Mr Shapps may be asked to rule on diverting a footpath to accommodate plans by Network Rail to replace the popular manned Lady Anne crossing linking Howley Street with Stoney Lane with a metal footbridge, ramp, stairs and raised pathway.
The site is half a mile to the north of Batley Station.
The bridge and footpath proposals, part of electrification and signalling improvements within the mammoth TransPennine Route Upgrade (TRU), were both unanimously approved by Kirklees Council’s Heavy Woollen planning sub-committee on April 28.
Should the council’s diversion order be opposed it would need to be confirmed by Mr Shapps at the Department for Environment, Food and Rural Affairs (Defra).
Work on the new bridge must begin within three years. However a condition of the development says no works shall affect the footpath – known as Public Right of Way BAT20/20 – “until a diversion/extinguishment order is made and confirmed”.
Local campaigners who spoke at last week’s meeting said people’s “very real fear” that the bridge would be a magnet for crime and anti-social behaviour had not been addressed.
And they suggested that “the financial interests of big business” were “being preferred over local residents”.
Network Rail staff said the works in Batley were “a key to unlocking significant investment by delivering the rail upgrade” and pledged that if anti-social behaviour did increase as a result of the new bridge, then crime reduction measures would be introduced.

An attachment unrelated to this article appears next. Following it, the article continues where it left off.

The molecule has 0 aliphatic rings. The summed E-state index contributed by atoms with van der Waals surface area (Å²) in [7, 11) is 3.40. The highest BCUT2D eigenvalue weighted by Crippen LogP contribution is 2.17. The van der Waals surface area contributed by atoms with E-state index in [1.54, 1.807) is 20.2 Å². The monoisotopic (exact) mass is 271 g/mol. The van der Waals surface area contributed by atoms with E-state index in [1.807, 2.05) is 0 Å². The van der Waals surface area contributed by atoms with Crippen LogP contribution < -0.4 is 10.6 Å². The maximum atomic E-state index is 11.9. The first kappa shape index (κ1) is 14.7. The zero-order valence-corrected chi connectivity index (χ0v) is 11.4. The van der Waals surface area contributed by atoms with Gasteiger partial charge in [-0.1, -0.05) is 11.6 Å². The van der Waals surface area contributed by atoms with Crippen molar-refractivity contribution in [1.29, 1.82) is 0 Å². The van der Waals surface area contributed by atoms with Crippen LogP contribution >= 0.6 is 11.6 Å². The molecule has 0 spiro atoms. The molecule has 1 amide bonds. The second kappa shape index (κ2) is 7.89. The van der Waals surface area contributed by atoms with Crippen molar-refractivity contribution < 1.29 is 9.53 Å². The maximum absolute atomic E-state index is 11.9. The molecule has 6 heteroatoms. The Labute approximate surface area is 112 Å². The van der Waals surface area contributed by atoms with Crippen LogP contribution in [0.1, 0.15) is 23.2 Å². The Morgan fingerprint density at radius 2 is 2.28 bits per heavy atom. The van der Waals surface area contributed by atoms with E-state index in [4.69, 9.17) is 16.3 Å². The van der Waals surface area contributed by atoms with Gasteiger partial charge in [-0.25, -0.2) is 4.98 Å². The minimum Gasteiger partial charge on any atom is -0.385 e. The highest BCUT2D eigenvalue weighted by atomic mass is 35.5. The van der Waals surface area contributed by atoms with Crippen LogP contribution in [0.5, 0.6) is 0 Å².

Network Rail’s £1.56bn TransPennine Route Upgrade (TRU) between Manchester and York includes remodelling Huddersfield Station and knocking down, replacing or improving eight bridges between Huddersfield and Westtown in Dewsbury as well as widening and electrifying the line.
Referring to the diversion of the public footpath, Coun Steve Hall (Lab, Heckmondwike) said: “We complain like hell in the north that we never get any money, and at last we’ve got some.
"This is part of a £1.2bn scheme in the north of England to make lines safer, quicker, cleaner. This is the way that we need to be going.
"To get things forward we’ve got to get this diversion in.”
Speaking after the committee’s decision, an objector said an intervention by Mr Shapps represented local campaigners’ last hope.
He said: “Unless they get the public right of way amended by diversion there’s no point in building a bridge.
"The Secretary of State will publicise the diversion. If people object, then he will have to consider those objections.”
Hannah Lomas, principal programme sponsor for Network Rail, welcomed the decision to approve the “bespoke, accessible bridge”.
She added: “I know that feelings towards the plans have been mixed, which is why we’ve kept practical, collaborative conversations happening at every stage and will continue to do so going forward.”